The Belgian Malinois is a special breed of dog. It's highly intelligent, extremely athletic and needs a ton of interaction. While these attributes make the Belgian Malinois the perfect dog for police and military work, they can be a bit of a handful as a typical pet.

As Belgian Malinois owner Erin Wilson jokingly told NPR, they’re basically "a German shepherd on steroids or crack or cocaine.”

It was her Malinois Eva’s natural drive, however, that ended up saving Wilson’s life.

According to a news release from the California Department of Fish and Wildlife, Wilson had been walking down a path with Eva slightly ahead of her when a mountain lion suddenly appeared and swiped Wilson across the left shoulder. She quickly yelled Eva’s name and the dog’s instincts kicked in immediately. Eva rushed in to defend her owner.

It wasn’t long, though, before the mountain lion won the upper hand, much to Wilson’s horror.

She told TODAY, “They fought for a couple seconds, and then I heard her start crying. That’s when the cat latched on to her skull.”

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Connecticut Senator Chris Murphy asked his Senate colleagues the questions millions of Americans have after a mass shooting.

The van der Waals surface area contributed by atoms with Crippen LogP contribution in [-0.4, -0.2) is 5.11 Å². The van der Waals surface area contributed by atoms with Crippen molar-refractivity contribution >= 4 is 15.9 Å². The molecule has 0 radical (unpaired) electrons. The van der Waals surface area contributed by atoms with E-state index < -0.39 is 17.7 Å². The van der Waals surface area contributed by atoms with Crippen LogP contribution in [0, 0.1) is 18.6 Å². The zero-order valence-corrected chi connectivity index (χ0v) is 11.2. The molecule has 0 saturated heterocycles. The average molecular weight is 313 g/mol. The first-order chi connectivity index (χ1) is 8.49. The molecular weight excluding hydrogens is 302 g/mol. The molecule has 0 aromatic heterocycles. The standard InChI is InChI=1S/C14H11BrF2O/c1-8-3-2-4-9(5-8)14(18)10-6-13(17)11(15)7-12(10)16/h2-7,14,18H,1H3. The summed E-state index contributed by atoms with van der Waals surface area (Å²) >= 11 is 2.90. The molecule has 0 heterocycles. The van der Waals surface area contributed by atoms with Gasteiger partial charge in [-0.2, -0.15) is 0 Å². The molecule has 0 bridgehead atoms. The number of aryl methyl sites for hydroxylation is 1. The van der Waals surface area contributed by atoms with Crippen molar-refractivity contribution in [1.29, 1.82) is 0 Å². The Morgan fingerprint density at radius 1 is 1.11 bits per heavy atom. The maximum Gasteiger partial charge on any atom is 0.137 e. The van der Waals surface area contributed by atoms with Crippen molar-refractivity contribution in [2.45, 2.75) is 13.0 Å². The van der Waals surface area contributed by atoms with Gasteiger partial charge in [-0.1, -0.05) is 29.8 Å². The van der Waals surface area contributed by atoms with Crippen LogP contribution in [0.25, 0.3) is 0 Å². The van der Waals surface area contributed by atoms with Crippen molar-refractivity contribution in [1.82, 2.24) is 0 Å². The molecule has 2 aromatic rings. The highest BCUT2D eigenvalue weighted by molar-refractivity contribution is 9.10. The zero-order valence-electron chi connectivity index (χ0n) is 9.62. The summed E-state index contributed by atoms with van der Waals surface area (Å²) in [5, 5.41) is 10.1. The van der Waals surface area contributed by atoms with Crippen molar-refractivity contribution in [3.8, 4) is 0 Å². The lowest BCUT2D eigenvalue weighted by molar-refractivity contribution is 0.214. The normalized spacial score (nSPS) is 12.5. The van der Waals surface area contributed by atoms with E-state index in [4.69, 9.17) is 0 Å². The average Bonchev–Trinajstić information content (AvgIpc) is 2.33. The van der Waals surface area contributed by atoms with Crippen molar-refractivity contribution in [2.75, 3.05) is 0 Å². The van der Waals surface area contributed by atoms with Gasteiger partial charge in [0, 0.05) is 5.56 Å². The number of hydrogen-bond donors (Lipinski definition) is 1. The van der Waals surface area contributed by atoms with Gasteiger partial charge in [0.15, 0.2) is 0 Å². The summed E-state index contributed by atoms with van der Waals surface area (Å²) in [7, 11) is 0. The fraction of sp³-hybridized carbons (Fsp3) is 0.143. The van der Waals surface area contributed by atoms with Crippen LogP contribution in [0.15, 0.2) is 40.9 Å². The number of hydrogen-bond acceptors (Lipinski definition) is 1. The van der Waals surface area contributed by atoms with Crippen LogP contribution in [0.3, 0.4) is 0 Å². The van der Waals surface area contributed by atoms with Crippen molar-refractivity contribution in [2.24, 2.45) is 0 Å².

Another school shooting. Another mass murder of innocent children. They were elementary school kids this time. There were 18 children killed—so far—this time.

The fact that I can say "this time" is enraging, but that's the routine nature of mass shootings in the U.S. It happened in Texas this time. At least three adults were killed this time. The shooter was a teenager this time.

The details this time may be different than the last time and the time before that, and the time before that, and the time before that. But there's one thing all mass shootings have in common. No, it's not mental illness. It's not racism or misogyny or religious extremism. It's not bad parenting or violent video games or lack of religion.

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Man uses TikTok to offer 'dinner with dad' to any kid that needs one, even adult ones

Summer Clayton is the father of 2.4 million kids and he couldn’t be more proud.

Come for the food, stay for the wholesomeness.

Summer Clayton is the father of 2.4 million kids and he couldn’t be more proud. His TikTok channel is dedicated to giving people intimate conversations they might long to have with their own father, but can’t. The most popular is his “Dinner With Dad” segment.

The concept is simple: Clayton, aka Dad, always sets down two plates of food. He always tells you what’s for dinner. He always blesses the food. He always checks in with how you’re doing.

I stress the stability here, because as someone who grew up with a less-than-stable relationship with their parents, it stood out immediately. I found myself breathing a sigh of relief at Clayton’s consistency. I also noticed the immediate emotional connection created just by being asked, “How was your day?” According to relationship coach and couples counselor Don Olund, these two elements—stability and connection—are fundamental cravings that children have of their parents. Perhaps we never really stop needing it from them.